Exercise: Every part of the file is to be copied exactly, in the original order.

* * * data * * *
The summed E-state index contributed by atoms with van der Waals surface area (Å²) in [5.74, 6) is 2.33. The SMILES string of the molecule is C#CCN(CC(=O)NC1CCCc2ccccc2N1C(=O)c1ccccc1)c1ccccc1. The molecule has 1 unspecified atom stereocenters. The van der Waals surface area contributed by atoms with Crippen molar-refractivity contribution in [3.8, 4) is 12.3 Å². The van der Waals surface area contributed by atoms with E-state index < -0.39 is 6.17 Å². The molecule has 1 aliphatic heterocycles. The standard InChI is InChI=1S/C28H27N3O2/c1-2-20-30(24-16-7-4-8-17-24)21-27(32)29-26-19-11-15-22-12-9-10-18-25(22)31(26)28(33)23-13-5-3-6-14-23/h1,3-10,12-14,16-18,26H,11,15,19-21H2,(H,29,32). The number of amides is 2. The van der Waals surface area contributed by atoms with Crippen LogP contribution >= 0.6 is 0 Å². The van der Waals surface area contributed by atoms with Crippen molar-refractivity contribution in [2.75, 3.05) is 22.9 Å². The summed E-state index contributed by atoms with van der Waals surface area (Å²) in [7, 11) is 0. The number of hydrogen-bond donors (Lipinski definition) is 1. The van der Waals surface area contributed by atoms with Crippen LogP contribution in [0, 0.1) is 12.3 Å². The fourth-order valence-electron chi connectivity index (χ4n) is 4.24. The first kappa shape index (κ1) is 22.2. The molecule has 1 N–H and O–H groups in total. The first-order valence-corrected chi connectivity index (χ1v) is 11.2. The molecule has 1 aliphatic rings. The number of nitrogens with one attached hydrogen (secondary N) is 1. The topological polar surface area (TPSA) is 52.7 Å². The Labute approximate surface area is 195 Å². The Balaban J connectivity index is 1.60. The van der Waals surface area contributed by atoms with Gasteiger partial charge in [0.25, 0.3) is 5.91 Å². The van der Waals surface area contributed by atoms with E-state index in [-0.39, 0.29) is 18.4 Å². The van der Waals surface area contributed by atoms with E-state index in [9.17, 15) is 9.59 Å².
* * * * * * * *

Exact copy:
The summed E-state index contributed by atoms with van der Waals surface area (Å²) in [5.74, 6) is 2.33. The SMILES string of the molecule is C#CCN(CC(=O)NC1CCCc2ccccc2N1C(=O)c1ccccc1)c1ccccc1. The molecule has 1 unspecified atom stereocenters. The van der Waals surface area contributed by atoms with Crippen molar-refractivity contribution in [3.8, 4) is 12.3 Å². The van der Waals surface area contributed by atoms with E-state index < -0.39 is 6.17 Å². The molecule has 1 aliphatic heterocycles. The standard InChI is InChI=1S/C28H27N3O2/c1-2-20-30(24-16-7-4-8-17-24)21-27(32)29-26-19-11-15-22-12-9-10-18-25(22)31(26)28(33)23-13-5-3-6-14-23/h1,3-10,12-14,16-18,26H,11,15,19-21H2,(H,29,32). The number of amides is 2. The van der Waals surface area contributed by atoms with Crippen LogP contribution >= 0.6 is 0 Å². The van der Waals surface area contributed by atoms with Crippen molar-refractivity contribution in [2.75, 3.05) is 22.9 Å². The summed E-state index contributed by atoms with van der Waals surface area (Å²) in [7, 11) is 0. The number of hydrogen-bond donors (Lipinski definition) is 1. The van der Waals surface area contributed by atoms with Crippen LogP contribution in [0, 0.1) is 12.3 Å². The fourth-order valence-electron chi connectivity index (χ4n) is 4.24. The first kappa shape index (κ1) is 22.2. The molecule has 1 N–H and O–H groups in total. The first-order valence-corrected chi connectivity index (χ1v) is 11.2. The molecule has 1 aliphatic rings. The number of nitrogens with one attached hydrogen (secondary N) is 1. The topological polar surface area (TPSA) is 52.7 Å². The Labute approximate surface area is 195 Å². The Balaban J connectivity index is 1.60. The van der Waals surface area contributed by atoms with Gasteiger partial charge in [0.25, 0.3) is 5.91 Å². The van der Waals surface area contributed by atoms with E-state index in [-0.39, 0.29) is 18.4 Å². The van der Waals surface area contributed by atoms with E-state index in [9.17, 15) is 9.59 Å².